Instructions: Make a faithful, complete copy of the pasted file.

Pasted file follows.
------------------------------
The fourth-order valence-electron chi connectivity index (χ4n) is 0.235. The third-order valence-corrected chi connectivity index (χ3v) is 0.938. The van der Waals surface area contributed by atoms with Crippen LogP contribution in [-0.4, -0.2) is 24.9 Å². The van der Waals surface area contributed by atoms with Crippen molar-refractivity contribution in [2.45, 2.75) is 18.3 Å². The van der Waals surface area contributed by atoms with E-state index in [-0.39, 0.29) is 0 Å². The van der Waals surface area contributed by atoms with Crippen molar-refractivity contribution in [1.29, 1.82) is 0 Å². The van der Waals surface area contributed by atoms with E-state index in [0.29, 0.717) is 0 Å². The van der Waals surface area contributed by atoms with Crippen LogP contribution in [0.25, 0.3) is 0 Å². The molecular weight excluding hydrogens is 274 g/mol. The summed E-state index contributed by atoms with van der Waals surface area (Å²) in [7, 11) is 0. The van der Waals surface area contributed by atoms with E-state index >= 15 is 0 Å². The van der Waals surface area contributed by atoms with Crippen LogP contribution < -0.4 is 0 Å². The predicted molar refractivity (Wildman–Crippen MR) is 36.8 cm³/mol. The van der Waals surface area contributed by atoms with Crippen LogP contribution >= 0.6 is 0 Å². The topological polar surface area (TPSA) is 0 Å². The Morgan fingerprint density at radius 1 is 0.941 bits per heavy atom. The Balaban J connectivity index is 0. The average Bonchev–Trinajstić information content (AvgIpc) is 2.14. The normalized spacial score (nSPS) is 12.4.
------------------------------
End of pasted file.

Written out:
The fourth-order valence-electron chi connectivity index (χ4n) is 0.235. The third-order valence-corrected chi connectivity index (χ3v) is 0.938. The van der Waals surface area contributed by atoms with Crippen LogP contribution in [-0.4, -0.2) is 24.9 Å². The van der Waals surface area contributed by atoms with Crippen molar-refractivity contribution in [2.45, 2.75) is 18.3 Å². The van der Waals surface area contributed by atoms with E-state index in [-0.39, 0.29) is 0 Å². The van der Waals surface area contributed by atoms with Crippen molar-refractivity contribution in [1.29, 1.82) is 0 Å². The van der Waals surface area contributed by atoms with E-state index in [0.29, 0.717) is 0 Å². The van der Waals surface area contributed by atoms with Crippen LogP contribution in [0.25, 0.3) is 0 Å². The molecular weight excluding hydrogens is 274 g/mol. The summed E-state index contributed by atoms with van der Waals surface area (Å²) in [7, 11) is 0. The van der Waals surface area contributed by atoms with E-state index >= 15 is 0 Å². The van der Waals surface area contributed by atoms with Crippen LogP contribution < -0.4 is 0 Å². The predicted molar refractivity (Wildman–Crippen MR) is 36.8 cm³/mol. The van der Waals surface area contributed by atoms with Crippen LogP contribution >= 0.6 is 0 Å². The topological polar surface area (TPSA) is 0 Å². The Morgan fingerprint density at radius 1 is 0.941 bits per heavy atom. The Balaban J connectivity index is 0. The average Bonchev–Trinajstić information content (AvgIpc) is 2.14. The normalized spacial score (nSPS) is 12.4.